A history of cover crops has its benefits

Fifth-generation Michigan crop and dairy farmer Blaine Baker tells Brownfield converting to 100 percent cover crops and no-till over the last decade has been helpful this season.

“The cover crops sucked up a little bit more moisture, so we were able to get out maybe a day earlier.”

Like many of his neighbors in Lenawee County, Baker says he couldn’t plant about 40 percent of his acres even though he was in the field until the Fourth of July.  He says for the areas that went unplanted, having a cover, to begin with, is paying off.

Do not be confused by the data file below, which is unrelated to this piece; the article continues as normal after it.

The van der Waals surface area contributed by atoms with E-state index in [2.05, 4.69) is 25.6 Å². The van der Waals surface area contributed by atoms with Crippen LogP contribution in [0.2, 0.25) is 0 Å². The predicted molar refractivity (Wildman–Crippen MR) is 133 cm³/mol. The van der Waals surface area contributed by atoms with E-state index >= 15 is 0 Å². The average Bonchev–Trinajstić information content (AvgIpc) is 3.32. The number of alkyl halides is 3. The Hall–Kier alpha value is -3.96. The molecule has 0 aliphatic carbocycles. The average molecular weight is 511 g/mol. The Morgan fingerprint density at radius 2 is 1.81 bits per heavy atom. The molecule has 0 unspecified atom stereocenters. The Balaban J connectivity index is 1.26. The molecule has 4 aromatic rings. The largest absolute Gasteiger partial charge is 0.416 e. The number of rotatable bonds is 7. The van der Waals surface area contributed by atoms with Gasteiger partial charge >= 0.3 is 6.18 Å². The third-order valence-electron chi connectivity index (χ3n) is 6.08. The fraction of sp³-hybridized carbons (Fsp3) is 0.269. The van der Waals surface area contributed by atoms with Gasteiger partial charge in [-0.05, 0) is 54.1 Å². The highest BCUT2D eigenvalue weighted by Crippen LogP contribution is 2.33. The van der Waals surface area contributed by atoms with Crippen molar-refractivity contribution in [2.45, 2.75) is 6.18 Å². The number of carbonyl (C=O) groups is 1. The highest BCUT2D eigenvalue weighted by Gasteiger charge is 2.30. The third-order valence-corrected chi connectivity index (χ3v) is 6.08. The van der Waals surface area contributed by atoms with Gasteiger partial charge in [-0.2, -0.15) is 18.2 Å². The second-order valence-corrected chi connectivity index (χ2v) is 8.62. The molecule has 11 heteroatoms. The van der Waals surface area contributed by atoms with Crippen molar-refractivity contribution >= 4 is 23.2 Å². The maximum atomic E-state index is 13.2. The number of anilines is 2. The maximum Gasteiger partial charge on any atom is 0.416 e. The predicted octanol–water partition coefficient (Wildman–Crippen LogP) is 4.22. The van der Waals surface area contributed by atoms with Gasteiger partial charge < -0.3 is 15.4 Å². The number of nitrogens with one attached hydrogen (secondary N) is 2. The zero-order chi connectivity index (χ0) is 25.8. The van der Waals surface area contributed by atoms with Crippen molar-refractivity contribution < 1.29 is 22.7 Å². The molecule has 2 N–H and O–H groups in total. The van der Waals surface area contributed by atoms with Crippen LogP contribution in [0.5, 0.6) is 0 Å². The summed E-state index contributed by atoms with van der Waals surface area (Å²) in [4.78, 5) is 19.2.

“Those covers have gone to seed; they’re coming back and about three to four inches tall.  We essentially don’t have any weeds.”    

Baker only plans to purchase about 20 percent of his typical cover crop seed this year because so much has reseeded.

While chopping third cutting alfalfa, from the cab Baker tells Brownfield forage quality is finally improving.

“The bulk of our haylage is not going to be what we like, we’re in pretty decent shape on the silage front as far as tonnage, we need time.”    

He says the season is what it is, but he’s ready for next year.

Baker’s conservation efforts were on display at this week’s Lenawee County Center for Excellence Field Day.

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